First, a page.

Europe needs €30 billion by 2027 to rebuild PV, says Agora Energiewende
Europe depends heavily on imports of clean technologies such as solar photovoltaics or batteries.
“Recent events demonstrate that it would be naive to take the security of supply of critical raw materials, refined materials, components or clean-tech end products for granted,” German think tank Agora Energiewende said in the new “Ensuring resilience in Europe’s energy transition” report.
Europe's transition to climate neutrality requires a rapid increase in solar, onshore wind, offshore wind, batteries, heat pumps, and electrolyzers, said Agora Energiewende. Based on an analysis by Roland Berger, it recommends a package of measures to grow the EU's clean-tech manufacturing industry.
“Greater resilience will come from diversifying supplies through domestic extraction and international strategic partnerships, improving the circularity of materials, and increasing the production of clean technologies in Europe,” the report reads.
The analysis proposes minimum clean technology production quotas in the EU “as insurance against supply chain risks.”
“The technology-specific targets set in the Net Zero Industry Act for batteries, wind and electrolyzers are high and would require more public funding,” said Agora Energiewende.
Europe now needs a credible approach to close the production cost gap, reach acritical scale, and develop local supply networks.
“To ensure long-term competitiveness without support, dedicated public funding should be part of a broader policy package including access to finance, competition on quality (including sustainability), a robust pipeline for clean technologies and investments in innovation,” said Agora Energiewende.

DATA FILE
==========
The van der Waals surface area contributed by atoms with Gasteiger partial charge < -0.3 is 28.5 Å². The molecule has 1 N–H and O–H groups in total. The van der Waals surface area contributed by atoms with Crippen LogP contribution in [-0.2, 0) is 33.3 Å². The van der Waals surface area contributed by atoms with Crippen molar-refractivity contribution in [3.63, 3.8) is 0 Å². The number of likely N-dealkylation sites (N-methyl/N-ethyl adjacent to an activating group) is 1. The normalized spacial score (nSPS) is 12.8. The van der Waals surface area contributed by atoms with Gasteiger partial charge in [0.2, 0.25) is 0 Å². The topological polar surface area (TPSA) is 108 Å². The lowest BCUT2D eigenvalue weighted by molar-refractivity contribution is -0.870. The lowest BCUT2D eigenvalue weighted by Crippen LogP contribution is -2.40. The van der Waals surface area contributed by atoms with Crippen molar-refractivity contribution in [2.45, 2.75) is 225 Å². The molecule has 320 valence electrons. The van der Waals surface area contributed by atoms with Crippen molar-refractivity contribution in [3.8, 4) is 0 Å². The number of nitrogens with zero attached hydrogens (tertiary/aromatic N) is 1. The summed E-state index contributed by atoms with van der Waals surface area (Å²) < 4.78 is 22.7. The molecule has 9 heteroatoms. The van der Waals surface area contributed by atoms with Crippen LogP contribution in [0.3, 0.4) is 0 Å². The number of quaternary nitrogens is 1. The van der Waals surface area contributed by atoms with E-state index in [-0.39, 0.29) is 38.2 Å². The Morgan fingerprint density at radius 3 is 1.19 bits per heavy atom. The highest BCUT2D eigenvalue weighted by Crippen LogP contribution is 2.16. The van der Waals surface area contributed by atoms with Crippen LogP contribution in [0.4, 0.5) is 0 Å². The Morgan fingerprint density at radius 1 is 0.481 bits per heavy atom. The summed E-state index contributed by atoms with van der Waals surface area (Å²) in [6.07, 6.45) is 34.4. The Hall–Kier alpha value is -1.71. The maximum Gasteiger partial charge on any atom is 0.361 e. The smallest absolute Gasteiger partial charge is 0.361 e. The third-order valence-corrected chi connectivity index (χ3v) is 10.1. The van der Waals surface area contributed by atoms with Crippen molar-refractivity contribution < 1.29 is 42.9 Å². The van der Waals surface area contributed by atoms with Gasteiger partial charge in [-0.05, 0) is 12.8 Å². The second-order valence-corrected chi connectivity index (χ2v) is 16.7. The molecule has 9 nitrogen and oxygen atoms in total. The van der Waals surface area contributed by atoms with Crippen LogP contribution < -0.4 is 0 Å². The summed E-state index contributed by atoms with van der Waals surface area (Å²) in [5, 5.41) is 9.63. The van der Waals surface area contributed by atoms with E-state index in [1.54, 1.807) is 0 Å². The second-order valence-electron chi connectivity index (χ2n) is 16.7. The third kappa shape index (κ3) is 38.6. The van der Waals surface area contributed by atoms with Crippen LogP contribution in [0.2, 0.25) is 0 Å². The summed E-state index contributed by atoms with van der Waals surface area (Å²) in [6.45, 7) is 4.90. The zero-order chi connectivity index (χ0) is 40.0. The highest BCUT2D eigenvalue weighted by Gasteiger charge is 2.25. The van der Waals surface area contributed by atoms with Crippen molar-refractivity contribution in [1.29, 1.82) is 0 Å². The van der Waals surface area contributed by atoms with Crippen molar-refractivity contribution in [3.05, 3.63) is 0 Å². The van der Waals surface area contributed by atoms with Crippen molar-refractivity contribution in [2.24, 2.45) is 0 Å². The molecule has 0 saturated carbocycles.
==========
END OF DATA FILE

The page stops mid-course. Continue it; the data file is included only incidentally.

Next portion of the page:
It said EU countries should try to attract major clean technology suppliers to establish production in Europe.
“To achieve a gradual derisking of current value chain dependencies, offers of support should however be accompanied by guarantees that ensure a lasting commitment from companies deciding to establish production in Europe,” it said.
Agora Energiewende adds that the European Commission's reform proposal would lead to less aggressive fiscal consolidation in high-debt countries compared to the old rules.
“Unfortunately, the Commission's reform proposal does not sufficiently protect public investments, especially when it comes to a structural and permanent increase in public spending, as in the cases of industrial policy and climate change mitigation,” said Agora Energiewende. “For example, the proposed reform would require Italy to achieve a primary surplus of 2.8% to 3.2% of GDP by 2027, equivalent to a fiscal adjustment of €18 billion to €27 billion.”
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